Photo: Sukanto Debnath, Flickr Creative CommonsI've never been able to really claim my son as my own. Sure, the kid is a fountain of trivia already when he's not even three. He also shares his father's tendency to correct people when they are wrong. I can't say if he shares my motivation for the character flaw, though. I honestly don't want to make people look bad. It's just that truth seems to be innately desirable to me and I have to be very careful to not always set the record straight. I'm not trying to slam you, I'm just trying to correct an imbalance in the universe, no matter how small and trivial it may be.
Beyond that, he's never shown any sign of my DNA. He was born with a cap of red hair, something that doesn't even exist in my family. When the red fell out in infancy, it was replaced by a mass of blonde curls. Oh, and he has bright blue eyes. My wife is largely of Greek descent and my complexion is still influenced by my not-so-distant Cherokee ancestors. Actually, they could have been Creek or some other group originally native to the region, but the branch of the family that introduced their more melanistic blood into my line came from the heartland of the pre-Trail of Tears Cherokee. I stand outside all day at tennis tournament and I don't burn. My son has a face that even the Aryan Brotherhood would approve of.
Sure, he likes to lie in bed and read books in the evening, but he's also wild, barely contained. I've gone jogging with him and he'll cover nearly a mile before he tires. He's viciously competitive. He'll gleefully cut me off when we race around the fireplace at home and he practices the bump and rub when we race outside. Competition is a great motivator for him, and it's something we use to great effect when we need him to do something when he's not in the mood to cooperate. When he wins, he'll loudly crow, "I beat you! You too slow! HA ha!" Competition was never a big motivator for me. I've always been happy to cruise through life. I like to win, but when I don't I can be happy as long as I meet my personal standards. Understanding why something should be done was always a much bigger motivator for me than just winning.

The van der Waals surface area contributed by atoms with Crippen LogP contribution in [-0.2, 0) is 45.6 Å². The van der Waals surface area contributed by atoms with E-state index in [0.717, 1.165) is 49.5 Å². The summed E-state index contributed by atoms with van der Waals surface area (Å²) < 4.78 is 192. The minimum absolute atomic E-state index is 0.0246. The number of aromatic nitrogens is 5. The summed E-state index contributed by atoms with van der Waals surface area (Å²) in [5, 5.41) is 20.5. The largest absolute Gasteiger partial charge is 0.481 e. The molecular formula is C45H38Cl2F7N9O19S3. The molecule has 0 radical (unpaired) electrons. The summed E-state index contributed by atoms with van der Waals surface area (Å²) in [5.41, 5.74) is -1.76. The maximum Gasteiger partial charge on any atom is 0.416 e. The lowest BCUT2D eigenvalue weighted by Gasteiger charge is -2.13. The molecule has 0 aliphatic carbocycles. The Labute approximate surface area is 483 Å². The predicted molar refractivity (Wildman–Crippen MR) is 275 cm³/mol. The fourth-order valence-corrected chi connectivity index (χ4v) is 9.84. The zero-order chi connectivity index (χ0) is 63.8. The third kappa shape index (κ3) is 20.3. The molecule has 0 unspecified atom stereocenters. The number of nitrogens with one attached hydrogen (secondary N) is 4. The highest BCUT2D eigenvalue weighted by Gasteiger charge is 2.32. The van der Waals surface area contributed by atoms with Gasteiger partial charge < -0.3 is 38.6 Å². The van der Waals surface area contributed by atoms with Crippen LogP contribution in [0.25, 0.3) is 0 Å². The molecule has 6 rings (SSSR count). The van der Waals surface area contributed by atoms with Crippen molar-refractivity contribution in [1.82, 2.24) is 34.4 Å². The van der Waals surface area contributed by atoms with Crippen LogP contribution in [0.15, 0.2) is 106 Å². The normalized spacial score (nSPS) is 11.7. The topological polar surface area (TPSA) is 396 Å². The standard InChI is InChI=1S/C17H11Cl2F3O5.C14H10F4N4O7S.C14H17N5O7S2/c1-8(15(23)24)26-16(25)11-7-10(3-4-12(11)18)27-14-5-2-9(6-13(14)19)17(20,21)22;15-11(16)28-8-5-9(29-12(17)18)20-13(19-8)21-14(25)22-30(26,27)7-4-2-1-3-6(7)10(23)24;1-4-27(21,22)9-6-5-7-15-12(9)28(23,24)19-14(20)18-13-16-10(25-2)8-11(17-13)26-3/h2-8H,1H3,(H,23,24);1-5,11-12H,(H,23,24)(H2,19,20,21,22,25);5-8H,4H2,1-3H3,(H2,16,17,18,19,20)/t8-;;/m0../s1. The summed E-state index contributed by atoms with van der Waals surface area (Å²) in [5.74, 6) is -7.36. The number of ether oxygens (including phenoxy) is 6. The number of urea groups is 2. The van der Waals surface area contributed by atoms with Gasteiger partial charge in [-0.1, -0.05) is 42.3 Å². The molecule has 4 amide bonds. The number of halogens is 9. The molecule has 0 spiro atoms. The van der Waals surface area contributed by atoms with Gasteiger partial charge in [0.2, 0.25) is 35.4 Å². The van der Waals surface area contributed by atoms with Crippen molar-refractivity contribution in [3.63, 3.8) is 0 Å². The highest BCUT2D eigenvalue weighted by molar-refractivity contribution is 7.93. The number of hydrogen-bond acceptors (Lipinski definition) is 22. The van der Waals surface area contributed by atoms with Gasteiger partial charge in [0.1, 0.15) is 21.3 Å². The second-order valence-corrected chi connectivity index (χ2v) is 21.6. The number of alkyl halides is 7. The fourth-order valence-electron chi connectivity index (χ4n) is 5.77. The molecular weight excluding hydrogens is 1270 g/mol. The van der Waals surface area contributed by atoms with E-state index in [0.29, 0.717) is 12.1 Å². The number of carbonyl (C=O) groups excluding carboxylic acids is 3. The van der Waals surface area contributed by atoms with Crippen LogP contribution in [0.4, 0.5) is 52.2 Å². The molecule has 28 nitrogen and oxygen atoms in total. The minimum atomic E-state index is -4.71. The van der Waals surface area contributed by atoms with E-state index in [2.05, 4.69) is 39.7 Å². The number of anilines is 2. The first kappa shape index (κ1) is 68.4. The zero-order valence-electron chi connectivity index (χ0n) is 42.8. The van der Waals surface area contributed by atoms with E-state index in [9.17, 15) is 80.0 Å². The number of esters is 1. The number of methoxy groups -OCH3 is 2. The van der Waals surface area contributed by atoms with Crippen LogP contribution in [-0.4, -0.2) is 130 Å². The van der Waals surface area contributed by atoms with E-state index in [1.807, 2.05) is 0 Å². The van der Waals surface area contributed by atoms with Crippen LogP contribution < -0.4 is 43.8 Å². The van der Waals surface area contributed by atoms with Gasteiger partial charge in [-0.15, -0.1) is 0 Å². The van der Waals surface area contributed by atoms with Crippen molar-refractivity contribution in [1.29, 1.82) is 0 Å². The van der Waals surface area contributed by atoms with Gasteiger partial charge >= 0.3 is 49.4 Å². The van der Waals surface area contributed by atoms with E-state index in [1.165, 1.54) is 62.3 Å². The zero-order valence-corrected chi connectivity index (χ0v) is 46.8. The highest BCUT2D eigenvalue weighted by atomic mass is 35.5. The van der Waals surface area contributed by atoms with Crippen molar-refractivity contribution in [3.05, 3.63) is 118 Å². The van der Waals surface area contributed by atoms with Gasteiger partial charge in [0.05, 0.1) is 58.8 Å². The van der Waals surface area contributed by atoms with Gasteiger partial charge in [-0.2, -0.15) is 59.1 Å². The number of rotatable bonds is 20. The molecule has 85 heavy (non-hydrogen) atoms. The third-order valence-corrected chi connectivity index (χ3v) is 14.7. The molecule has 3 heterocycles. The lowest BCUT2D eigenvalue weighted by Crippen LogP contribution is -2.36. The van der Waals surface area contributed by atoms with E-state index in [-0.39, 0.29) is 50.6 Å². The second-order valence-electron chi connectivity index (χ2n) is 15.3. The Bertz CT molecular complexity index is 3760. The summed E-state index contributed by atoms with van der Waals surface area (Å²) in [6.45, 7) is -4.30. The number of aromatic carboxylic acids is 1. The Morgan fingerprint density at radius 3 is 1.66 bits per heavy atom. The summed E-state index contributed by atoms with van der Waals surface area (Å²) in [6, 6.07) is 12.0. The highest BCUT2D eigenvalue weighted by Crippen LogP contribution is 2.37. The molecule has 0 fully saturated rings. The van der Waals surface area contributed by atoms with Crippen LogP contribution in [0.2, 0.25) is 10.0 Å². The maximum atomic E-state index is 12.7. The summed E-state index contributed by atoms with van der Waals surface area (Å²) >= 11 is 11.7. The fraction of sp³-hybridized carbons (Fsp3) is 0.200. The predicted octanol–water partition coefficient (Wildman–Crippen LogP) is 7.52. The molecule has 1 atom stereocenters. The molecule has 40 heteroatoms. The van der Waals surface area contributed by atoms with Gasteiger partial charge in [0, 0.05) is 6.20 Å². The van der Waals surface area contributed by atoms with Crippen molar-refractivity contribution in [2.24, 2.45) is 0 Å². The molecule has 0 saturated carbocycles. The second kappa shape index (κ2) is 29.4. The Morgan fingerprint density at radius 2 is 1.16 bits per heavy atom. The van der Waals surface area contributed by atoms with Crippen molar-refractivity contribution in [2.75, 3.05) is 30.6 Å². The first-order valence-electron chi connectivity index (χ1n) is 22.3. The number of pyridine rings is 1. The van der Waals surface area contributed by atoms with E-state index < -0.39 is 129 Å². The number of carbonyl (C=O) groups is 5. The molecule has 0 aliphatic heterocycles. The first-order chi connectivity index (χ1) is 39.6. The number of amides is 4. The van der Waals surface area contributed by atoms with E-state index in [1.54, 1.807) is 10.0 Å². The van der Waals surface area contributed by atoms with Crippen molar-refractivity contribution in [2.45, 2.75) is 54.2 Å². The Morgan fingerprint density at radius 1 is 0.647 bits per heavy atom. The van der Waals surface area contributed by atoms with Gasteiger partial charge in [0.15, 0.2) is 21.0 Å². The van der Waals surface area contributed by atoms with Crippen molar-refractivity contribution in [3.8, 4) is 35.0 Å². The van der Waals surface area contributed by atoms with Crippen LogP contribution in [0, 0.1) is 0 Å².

Of course, I'm not above using this competitive spirit and physical energy to my advantage. In a couple of years when my son turns 5, he's going to start tennis lessons. He already has his own racquet and being the son of a coach and regular recreational player, he's used to and interested in the sport already. As long as he shows the desire, I plan on pushing him just enough to keep him motivated without losing his love for the game. When he turns 18, he'll go pro, and I'll retire to be his manager.
The only flaw with this plan is that pro tennis parents tend to be horrible people who push their children and ruin their relationships with their kids. I'm not that guy. I'm too easily distracted. I care too much about how other people feel, and the truth of the matter is that the deck is stacked in favor of assholes. That's not just in tennis. That's in life. Nice people can easily rise to the middle, but that's as far as we get. You've got to be willing to stab a few backs and stomp on a few of the weak to make it to the top in anything. Honestly, I'll probably do more to crush that primal ape inside my son than I ever would to make it rage even more strongly. It's just a matter of discouraging him when he dropkicks a younger kid to get a toy he desires and encouraging him when he goes out of his way to be brave for a fearful 1-year-old walking down the aisle at my sister's wedding.